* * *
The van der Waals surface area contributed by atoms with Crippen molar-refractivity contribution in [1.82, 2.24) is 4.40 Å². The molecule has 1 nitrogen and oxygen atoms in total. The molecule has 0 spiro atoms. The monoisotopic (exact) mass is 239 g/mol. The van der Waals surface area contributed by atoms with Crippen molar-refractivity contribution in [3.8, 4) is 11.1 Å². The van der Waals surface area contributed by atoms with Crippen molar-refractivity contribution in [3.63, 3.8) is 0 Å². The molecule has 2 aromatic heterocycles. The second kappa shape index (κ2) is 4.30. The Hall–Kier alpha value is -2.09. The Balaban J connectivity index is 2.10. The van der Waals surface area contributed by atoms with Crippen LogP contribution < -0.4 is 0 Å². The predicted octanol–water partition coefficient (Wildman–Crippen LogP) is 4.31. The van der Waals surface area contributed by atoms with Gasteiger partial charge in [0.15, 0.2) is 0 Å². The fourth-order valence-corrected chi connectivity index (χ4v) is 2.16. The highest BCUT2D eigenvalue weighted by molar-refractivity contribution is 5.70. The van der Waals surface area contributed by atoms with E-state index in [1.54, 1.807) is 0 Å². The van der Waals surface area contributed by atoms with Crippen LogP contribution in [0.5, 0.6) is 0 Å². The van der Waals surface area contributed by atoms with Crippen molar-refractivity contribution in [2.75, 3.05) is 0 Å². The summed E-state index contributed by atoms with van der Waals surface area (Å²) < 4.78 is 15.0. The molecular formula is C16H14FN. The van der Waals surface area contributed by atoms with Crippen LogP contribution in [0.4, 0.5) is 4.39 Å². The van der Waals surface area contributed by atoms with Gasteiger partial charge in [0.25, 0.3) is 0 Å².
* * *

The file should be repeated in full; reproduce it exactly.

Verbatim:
The van der Waals surface area contributed by atoms with Crippen molar-refractivity contribution in [1.82, 2.24) is 4.40 Å². The molecule has 1 nitrogen and oxygen atoms in total. The molecule has 0 spiro atoms. The monoisotopic (exact) mass is 239 g/mol. The van der Waals surface area contributed by atoms with Crippen molar-refractivity contribution in [3.8, 4) is 11.1 Å². The van der Waals surface area contributed by atoms with Crippen molar-refractivity contribution in [3.63, 3.8) is 0 Å². The molecule has 2 aromatic heterocycles. The second kappa shape index (κ2) is 4.30. The Hall–Kier alpha value is -2.09. The Balaban J connectivity index is 2.10. The van der Waals surface area contributed by atoms with Crippen LogP contribution < -0.4 is 0 Å². The predicted octanol–water partition coefficient (Wildman–Crippen LogP) is 4.31. The van der Waals surface area contributed by atoms with Gasteiger partial charge in [0.15, 0.2) is 0 Å². The fourth-order valence-corrected chi connectivity index (χ4v) is 2.16. The highest BCUT2D eigenvalue weighted by molar-refractivity contribution is 5.70. The van der Waals surface area contributed by atoms with E-state index in [1.54, 1.807) is 0 Å². The van der Waals surface area contributed by atoms with Crippen LogP contribution in [0.5, 0.6) is 0 Å². The van der Waals surface area contributed by atoms with Crippen molar-refractivity contribution in [2.75, 3.05) is 0 Å². The summed E-state index contributed by atoms with van der Waals surface area (Å²) < 4.78 is 15.0. The molecular formula is C16H14FN. The van der Waals surface area contributed by atoms with Crippen LogP contribution in [0.4, 0.5) is 4.39 Å². The van der Waals surface area contributed by atoms with Gasteiger partial charge in [0.25, 0.3) is 0 Å².